Guide A Gift for Murder (Market Center Mysteries Book 1)

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Atkins moved into a large home at the corner of St. Paul and Ross, part of a line of stately mansions that once stretched for more than 2 miles, all the way to Greenville Avenue. This view of Main Street in looks east toward the Griffin Street intersection. It housed the Praetorian Order, a fraternal insurance company, until the building was stripped down to porcelain and steel in the early s and became known as Stone Place Tower. Owner Charles E. The Dallas Morning News later bought the paper and shut it down.

Gaston and A. Camp in The bank would merge with others over time to become the Mercantile National Bank, and it eventually vacated the building, which was demolished in Akard St. Finished with Italian marble, outfitted with mahogany, and topped with a Moorish dome, the modern structure was completely electric.

It was torn down in , and the Baker Hotel took its place. But after it was abandoned 47 years later, the city deemed it a liability and razed the structure. The current U.

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Post Office and Courthouse building sits five blocks to the north. The Renaissance Revival architecture—with its stonework, arches, and ornate details—resembled a castle. Beer mogul Adolphus Busch bought the land in and demolished the structure so he could build his namesake luxury hotel, where City Hall Bistro now pays tribute to the former seat of government.

Tommy Dorsey played at the Peacock Terrace with its lily pond and live ducks, debutantes danced in the Crystal Ballroom, and Lawrence Welk performed for lunchtime guests in the basement restaurant.

The hotel was imploded in to make room for the Southwestern Bell Telephone headquarters. Bounded by Live Oak, St.


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It was later sold at a public auction in to Dr. Reuss, who opened it as a bed private surgical hospital in Nine years later, it was destroyed in an oil fire. It would later move to an eight-story building at Main and Lamar streets, which is now part of El Centro College. In , an arch spanning the intersection of Main and Akard streets was erected to celebrate the National Convention of the Fraternal Order of the Elks. In , it became the setting of the last lynching in Dallas County. Allen Brooks was a year-old African-American laborer who was accused of raping a child.

In the subsequent days, newspapers carried sensational and spurious accounts of the incident. When Brooks was taken to the courthouse for his arraignment, a massive crowd gathered outside. In a city where politics was still dominated by the Ku Klux Klan, the crowd was thirsty for swift vengeance. They broke into the courthouse, seized Brooks, tied a rope around him, and lowered the man out a second-story window. A photograph of the horrific event was turned into a postcard, a not uncommon practice at the time to peddle the murder of African-Americans as popular entertainment.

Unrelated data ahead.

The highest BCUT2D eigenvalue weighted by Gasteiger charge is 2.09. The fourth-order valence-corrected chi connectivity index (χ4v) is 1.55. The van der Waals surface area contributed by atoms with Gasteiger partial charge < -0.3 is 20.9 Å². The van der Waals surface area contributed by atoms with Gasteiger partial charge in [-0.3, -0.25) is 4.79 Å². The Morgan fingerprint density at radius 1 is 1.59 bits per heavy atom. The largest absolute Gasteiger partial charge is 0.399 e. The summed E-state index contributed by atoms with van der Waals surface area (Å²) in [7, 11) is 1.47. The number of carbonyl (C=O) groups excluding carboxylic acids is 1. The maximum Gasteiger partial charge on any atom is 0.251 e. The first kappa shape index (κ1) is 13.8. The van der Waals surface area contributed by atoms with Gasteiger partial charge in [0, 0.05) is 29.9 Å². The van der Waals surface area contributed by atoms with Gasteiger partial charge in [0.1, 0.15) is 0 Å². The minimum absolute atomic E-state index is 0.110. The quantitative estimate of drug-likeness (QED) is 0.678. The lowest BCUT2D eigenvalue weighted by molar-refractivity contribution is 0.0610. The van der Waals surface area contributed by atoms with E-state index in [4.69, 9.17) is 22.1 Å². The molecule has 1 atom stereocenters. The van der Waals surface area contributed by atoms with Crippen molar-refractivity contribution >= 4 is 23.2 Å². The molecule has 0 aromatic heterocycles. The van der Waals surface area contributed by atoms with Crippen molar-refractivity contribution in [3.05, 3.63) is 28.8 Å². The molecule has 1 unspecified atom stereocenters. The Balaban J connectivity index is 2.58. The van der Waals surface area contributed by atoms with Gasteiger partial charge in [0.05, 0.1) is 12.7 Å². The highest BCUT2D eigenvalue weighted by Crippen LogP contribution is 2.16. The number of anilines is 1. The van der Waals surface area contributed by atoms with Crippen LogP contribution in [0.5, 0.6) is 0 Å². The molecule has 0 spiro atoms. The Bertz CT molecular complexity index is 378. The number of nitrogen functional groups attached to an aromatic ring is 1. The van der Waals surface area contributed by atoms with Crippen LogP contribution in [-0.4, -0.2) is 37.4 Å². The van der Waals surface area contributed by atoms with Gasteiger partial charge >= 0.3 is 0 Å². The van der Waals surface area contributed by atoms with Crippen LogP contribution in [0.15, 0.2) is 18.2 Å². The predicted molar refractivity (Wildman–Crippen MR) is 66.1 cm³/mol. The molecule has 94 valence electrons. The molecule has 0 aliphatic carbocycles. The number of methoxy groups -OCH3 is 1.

Later, when the Southwestern Life Insurance company needed to complete sewer work under the arch, the City Council had it quietly removed.


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Southwest corner of North St. The building was imploded in when redevelopment plans failed to materialize. Its signature stone lions now grace The Stoneleigh Hotel entrance. As Dallas emerged as the largest inland cotton market in the world, the area around the Houston and Texas Central Railway began to attract laborers from the surrounding countryside.

Robert Johnson came through Dallas to record his famous sessions at nearby Park. In those early days, it was not uncommon to see a young T-Bone Walker leading Blind Lemon up and down Central Track and dancing for spare change on the streets. In , a year-old St. Louis transplant named Karl Hoblitzelle opened a vaudeville stage located at the corner of Commerce and St.

Paul streets called the Majestic. It joined a glut of theaters popping up along Elm—spectacularly lit and ornate movie palaces with names like the Capitol, the Rialto, the Washington, and the Capri. Hoblitzelle expanded his Interstate Amusement Company, which started as a vaudeville booking agency, into a movie theater and distribution powerhouse, introducing innovations like air conditioning. He also became a leading civic figure, serving on numerous philanthropic boards and helping to establish the University of Texas Southwestern Medical Center. As for the theaters, sadly, only his Majestic has survived.

When asked why he moved to Dallas in , Ray Charles said he wanted to settle down with his new family and live in a central location that accommodated his heavy touring schedule. It was in South Dallas, while living in a small bungalow on Eugene Street, that Charles began to hone his sound, playing venues like the Empire Room and the Powell Hotel, which anchored the African-American entertainment scene in a harshly segregated city.